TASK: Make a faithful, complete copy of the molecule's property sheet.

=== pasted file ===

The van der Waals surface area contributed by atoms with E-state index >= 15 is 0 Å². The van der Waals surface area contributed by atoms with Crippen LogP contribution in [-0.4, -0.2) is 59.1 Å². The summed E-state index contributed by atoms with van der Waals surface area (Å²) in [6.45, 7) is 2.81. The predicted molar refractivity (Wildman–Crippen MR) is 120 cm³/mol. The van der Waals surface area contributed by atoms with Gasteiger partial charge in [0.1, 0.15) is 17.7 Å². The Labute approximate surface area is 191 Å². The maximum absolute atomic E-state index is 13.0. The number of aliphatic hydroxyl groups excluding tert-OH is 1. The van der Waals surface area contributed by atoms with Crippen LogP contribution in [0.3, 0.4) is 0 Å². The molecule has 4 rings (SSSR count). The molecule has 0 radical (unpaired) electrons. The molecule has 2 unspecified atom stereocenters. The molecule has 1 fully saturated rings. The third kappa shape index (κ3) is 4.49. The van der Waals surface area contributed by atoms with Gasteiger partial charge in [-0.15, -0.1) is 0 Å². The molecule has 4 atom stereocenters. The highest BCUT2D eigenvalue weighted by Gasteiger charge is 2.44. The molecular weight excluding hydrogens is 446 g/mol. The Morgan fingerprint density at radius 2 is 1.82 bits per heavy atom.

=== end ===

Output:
The van der Waals surface area contributed by atoms with E-state index >= 15 is 0 Å². The van der Waals surface area contributed by atoms with Crippen LogP contribution in [-0.4, -0.2) is 59.1 Å². The summed E-state index contributed by atoms with van der Waals surface area (Å²) in [6.45, 7) is 2.81. The predicted molar refractivity (Wildman–Crippen MR) is 120 cm³/mol. The van der Waals surface area contributed by atoms with Gasteiger partial charge in [0.1, 0.15) is 17.7 Å². The Labute approximate surface area is 191 Å². The maximum absolute atomic E-state index is 13.0. The number of aliphatic hydroxyl groups excluding tert-OH is 1. The van der Waals surface area contributed by atoms with Crippen LogP contribution in [0.3, 0.4) is 0 Å². The molecule has 4 rings (SSSR count). The molecule has 0 radical (unpaired) electrons. The molecule has 2 unspecified atom stereocenters. The molecule has 1 fully saturated rings. The third kappa shape index (κ3) is 4.49. The van der Waals surface area contributed by atoms with Gasteiger partial charge in [-0.15, -0.1) is 0 Å². The molecule has 4 atom stereocenters. The highest BCUT2D eigenvalue weighted by Gasteiger charge is 2.44. The molecular weight excluding hydrogens is 446 g/mol. The Morgan fingerprint density at radius 2 is 1.82 bits per heavy atom.